George McGovern — a stalwart liberal who served South Dakota in the U.S. Senate and House for more than two decades and who ran unsuccessfully as the Democratic Party nominee for president in 1972 — died October 21, 2012 at the age of 90
He was an outspoken critic of the Vietnam war, but a hero in WWII. He was a distinguished Democrat with Republican roots. He was a politician concerned more about being on the right side of an issue than on the popular side. He was a soft-spoken man whose words weighed heavy with meaning.
McGovern enlisted in the U.S. Army Air Forces and flew 35 combat missions as a B-24 bomber pilot in Europe, distinguishing himself on many dangerous missions — and awarded the Distinguished Flying Cross. He even volunteered to continue to serve after his enlistment ended. Unlike politicians today who claim credit for supposed valor, McGovern was from that generation that did not discuss such matters in public.
George McGovern was a statesman of great conscience and conviction.
He’ll be remembered, obviously, for his vigilant stance against the war in Vietnam
- He was, famously, one of the first political leaders to oppose the war in Vietnam and, later, became a vocal critic of George W. Bush’s wars in Afghanistan and Iraq.
- “Let us resolve that never again will we send the precious young blood of this country to die trying to prop up a corrupt military dictatorship abroad,” he said, to applause, at the 1972 Democratic convention in Miami Beach, Florida.
- Richard Nixon portrayed McGovern as weak on defense and unpatriotic. Indeed, for years afterward, Republicans ridiculed the Senator by dismissing people they claimed to be “un-American” as “McGovernites” or “McGovernicks.”
- Yet, he was not to be misunderstood, as conservative Newt Gingrich said, “He was not a pacifist. His argument over Vietnam was about that particular war. He was a citizen.”
He’ll be remembered for his contributions on agriculture, on hunger.
- McGovern was named special assistant to the president and director of the Food for Peace Program by President John F. Kennedy.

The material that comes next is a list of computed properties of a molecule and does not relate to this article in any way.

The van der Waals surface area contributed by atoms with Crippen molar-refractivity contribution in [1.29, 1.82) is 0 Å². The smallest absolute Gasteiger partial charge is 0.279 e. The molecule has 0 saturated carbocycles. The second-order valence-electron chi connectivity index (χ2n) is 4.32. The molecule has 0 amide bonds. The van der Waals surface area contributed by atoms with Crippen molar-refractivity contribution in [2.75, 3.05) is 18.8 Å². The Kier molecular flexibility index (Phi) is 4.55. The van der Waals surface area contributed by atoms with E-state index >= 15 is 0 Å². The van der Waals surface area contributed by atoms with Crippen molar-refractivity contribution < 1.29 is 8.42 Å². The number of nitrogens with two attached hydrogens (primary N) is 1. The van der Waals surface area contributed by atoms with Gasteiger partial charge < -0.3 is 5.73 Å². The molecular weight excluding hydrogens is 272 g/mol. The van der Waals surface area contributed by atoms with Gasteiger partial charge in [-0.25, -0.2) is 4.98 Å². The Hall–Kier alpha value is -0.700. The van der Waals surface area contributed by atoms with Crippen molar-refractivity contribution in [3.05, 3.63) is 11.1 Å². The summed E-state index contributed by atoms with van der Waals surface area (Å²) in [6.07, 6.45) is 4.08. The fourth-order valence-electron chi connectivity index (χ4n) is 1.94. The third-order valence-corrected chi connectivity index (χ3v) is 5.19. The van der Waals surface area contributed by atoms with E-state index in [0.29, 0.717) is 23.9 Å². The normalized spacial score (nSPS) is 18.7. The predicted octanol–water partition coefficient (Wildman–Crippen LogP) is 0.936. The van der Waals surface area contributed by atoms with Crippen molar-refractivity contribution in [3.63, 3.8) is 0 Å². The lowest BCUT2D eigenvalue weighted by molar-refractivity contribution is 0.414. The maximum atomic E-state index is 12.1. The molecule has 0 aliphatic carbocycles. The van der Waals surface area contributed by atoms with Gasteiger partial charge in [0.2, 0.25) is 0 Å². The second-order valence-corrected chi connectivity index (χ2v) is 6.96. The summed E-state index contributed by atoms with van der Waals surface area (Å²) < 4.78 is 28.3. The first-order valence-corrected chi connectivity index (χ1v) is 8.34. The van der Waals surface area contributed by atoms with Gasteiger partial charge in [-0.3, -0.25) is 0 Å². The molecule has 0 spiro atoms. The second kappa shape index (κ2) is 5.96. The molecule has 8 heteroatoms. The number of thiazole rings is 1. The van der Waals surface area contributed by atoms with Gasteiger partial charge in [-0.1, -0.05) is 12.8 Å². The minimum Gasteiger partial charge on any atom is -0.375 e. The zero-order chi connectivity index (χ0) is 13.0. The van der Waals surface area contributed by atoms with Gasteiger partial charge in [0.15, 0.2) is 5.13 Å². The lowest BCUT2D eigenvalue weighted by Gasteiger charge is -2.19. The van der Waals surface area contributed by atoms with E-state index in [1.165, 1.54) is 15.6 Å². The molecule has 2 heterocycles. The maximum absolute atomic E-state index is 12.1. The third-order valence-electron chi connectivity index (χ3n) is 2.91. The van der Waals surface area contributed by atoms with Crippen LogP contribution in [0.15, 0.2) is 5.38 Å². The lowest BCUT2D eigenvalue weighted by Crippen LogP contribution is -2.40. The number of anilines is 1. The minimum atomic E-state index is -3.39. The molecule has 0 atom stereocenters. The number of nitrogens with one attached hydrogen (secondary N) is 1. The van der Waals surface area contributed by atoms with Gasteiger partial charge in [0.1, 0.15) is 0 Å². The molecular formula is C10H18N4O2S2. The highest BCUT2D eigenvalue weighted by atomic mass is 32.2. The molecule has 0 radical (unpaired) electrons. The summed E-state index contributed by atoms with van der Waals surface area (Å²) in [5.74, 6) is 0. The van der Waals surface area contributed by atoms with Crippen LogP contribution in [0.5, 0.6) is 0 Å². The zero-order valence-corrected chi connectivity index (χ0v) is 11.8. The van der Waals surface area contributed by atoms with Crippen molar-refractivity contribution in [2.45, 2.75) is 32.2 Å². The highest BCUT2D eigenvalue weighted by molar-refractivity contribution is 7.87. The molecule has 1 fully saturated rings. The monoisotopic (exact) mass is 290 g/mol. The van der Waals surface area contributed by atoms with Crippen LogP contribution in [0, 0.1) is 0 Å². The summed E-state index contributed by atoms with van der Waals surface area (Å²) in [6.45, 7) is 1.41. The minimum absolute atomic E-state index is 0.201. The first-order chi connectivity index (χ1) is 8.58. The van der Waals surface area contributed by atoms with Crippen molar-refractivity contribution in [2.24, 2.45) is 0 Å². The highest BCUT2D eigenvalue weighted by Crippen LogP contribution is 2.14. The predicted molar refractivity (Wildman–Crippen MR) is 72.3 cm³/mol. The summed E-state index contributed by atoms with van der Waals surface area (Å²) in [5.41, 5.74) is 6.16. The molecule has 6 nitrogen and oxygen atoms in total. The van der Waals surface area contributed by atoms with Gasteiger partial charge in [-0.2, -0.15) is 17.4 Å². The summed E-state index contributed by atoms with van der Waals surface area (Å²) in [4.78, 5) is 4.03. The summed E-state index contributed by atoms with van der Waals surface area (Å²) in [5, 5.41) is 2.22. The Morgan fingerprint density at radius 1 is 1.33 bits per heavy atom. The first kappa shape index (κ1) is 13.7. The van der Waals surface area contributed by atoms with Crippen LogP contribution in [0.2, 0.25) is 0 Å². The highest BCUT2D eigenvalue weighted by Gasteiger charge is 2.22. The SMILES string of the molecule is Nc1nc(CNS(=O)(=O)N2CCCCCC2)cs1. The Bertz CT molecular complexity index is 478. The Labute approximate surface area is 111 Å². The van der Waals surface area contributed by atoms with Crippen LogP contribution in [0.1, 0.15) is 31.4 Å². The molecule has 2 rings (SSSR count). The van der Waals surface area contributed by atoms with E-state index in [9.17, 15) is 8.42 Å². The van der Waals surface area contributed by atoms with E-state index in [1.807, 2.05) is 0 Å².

- He was elected to the Senate in 1962 and re-elected in 1968 and 1974, serving on Senate committees on agriculture, nutrition, forestry and foreign relations, and the Joint Economic Committee.
- President Clinton appointed him ambassador to the United Nations Food and Agriculture Organization in Rome and, in 2000, awarded him the Presidential Medal of Freedom.
- In 2001, McGovern was named the first United Nations global ambassador on hunger.
He’ll be remembered for transforming the Democrats’ party primary system, getting minorities involved at unprecedented levels.
- In 1972, McGovern was selected as the Democratic Party nominee for president on a platform that included ending the war in Vietnam at a time when the country was torn over U.S. involvement there.
- He called the unemployment of more than 5 million Americans “the most false and wasteful economics of all” and said his highest domestic priority would be “to ensure that every American able to work has a job to do.”
- He called for an end to a system of economic controls “in which labor is depressed but prices and corporate profits run sky high,” and he called for national health insurance and “a fair and just tax system.”
He’ll be remembered for his clear conscience.
- Indeed, despite the rhetoric coming out of the political parties, it was McGovern who was actually the moralist, maintaining that it was our duty as Americans to care for our fellow citizens in need, just as it was patriotic to oppose unjust wars.
- Although McGovern lost in a landslide in 1972, not long after Nixon’s reelection a story broke about a burglary in the Watergate building and the rest, as they say, is history. McGovern would have proven the honorable President.
- After his presidential loss, McGovern returned to the Senate, where he was re-elected in 1974. But he was beaten when he sought a fourth term in 1980, a victim of what became known as the Reagan Revolution that swept conservatives into power and their views into vogue — just as we continue to lose statesmen politicians like Indiana Senator Richard Lugar to the “tea-party” zealots destroying the nation’s political discussion.
- Still, McGovern devoted his entire life to the leading moral challenges of the day.
It is telling that, while recently discussing his memories of children starving in post-war Europe or American soldiers dying in Vietnam, he was observed tearing up. He was a true liberal believer.
South Dakota farmers elected him and then re-elected him… While few Dakotans shared his liberal views, they all knew him to be a true friend of the farmer and the common man. And he never forgot them while serving. I will not forget him or his liberal cause, and the nation would be well served to do the same.